Taking your vehicle in for repairs can be a real hassle, but the following tips can make
it a lot more tolerable.
- Find a good service shop before you need it.
- Ask friends where they go and check with local consumer organizations. Look for a
clean, well-organized shop with modern equipment, plus a courteous, well-trained and
- Check for technician training and certification diplomas.
- Labor rates, warranties and payment methods should be clearly posted.
- When dealing with an unknown shop, start with a minor job whenever possible.
- Once you find a good shop, stick with it. Don’t chase advertised specials.
- If you are stranded somewhere, ask a local campground host to recommend a shop, or
check with local RVers.
- Follow manufacturer’s regular scheduled maintenance to avoid breakdowns.
- Purchase a factory shop manual and wiring diagrams.
- Read the owner’s manual thoroughly.
- Maintain a service logbook, a receipt-and-warranty file.
- Keep service records (or photocopies) with the vehicle.
- When possible, make an appointment and avoid peak periods.
- Keep a written list of things that need repair.
- Communicate when and under which conditions a problem occurs as clearly as
possible, and tell the service writer all the symptoms.
- If the problem isn’t obvious or continuous, ask to speak to the person who will be
working on your vehicle. Often, a test drive with the technician is best.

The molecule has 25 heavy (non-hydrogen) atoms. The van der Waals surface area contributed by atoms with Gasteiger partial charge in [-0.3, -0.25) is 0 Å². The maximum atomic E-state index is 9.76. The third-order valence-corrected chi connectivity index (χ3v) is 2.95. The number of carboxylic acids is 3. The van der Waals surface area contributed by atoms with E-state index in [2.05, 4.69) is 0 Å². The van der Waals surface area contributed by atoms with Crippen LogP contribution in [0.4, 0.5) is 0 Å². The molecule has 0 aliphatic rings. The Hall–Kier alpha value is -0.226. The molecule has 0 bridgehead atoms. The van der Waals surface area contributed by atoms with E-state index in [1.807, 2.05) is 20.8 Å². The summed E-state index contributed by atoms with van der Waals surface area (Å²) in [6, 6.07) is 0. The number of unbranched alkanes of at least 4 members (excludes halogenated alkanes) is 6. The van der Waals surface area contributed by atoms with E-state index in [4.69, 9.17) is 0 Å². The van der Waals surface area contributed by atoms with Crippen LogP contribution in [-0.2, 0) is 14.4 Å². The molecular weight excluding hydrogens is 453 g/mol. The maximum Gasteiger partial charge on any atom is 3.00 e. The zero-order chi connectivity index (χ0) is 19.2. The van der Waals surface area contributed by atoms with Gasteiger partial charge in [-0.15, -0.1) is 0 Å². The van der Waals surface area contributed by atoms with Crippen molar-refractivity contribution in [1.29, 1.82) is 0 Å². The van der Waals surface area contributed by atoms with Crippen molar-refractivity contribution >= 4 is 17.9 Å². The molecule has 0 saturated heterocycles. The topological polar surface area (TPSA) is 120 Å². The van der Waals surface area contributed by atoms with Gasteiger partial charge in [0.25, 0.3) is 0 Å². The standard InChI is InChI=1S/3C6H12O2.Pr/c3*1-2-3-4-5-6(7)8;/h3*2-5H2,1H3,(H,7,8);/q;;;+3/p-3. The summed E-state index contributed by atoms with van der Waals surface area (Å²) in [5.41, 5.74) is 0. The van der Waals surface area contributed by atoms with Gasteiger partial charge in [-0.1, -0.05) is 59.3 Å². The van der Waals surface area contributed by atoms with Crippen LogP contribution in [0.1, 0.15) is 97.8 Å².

- Be positive and reasonable in your expectations.
- If the Check Engine light is on, ask to hae a scan tool connected to download
trouble-code information. For intermittent problems, as for a “flight recorder,” which
captures and stores diagnostic information.
- Read any and all warranty coverage.
- Ask the shop personnel to check for recalls and technical service bulletins.
- Sometimes manufacturers will offer some help for a major failure that occurs
prematurely, but after warranty coverage has expired.
- Ask for a written estimate.
- Reputable shops will allow you time to think it over and get a second opinion.
- Sometimes money can be saved by using rebuilt or used parts.
- Ask to be shown the problem while the components are apart, and save the old parts
- Skipping over diagnosis and jumping to conclusions can lead to wasted parts and
labor far exceeding any “savings” on diagnosis.
- Check the repaired area, looking for replaced parts, tidiness, leaks or any other
- Inspect the vehicle for any new body damage, grease on seats and carpets, etc.,
- If there is a problem with a franchised shop or dealer, contact the main office. If
there is warranty coverage involved, contact the manufacturer’s claims department.
- There may be lemon-law coverage or a safety recall.
- Sometimes, MotorHome’s Hot Line or the Better Business Bureau can help you reach a
fair resolution. Many states have consumer-protection agencies and bureaus of
automotive repair where you can file a complaint. Small-claims court may offer redress,
or, in complicated cases, it may be necesary to hire an attorney.
For more information about how to get service with a smile, pick up the December 2002 issue
of MotorHome on the newsstand. Then subscribe to MotorHome —
so you can stay informed on the latest motorhomes, products, technical information and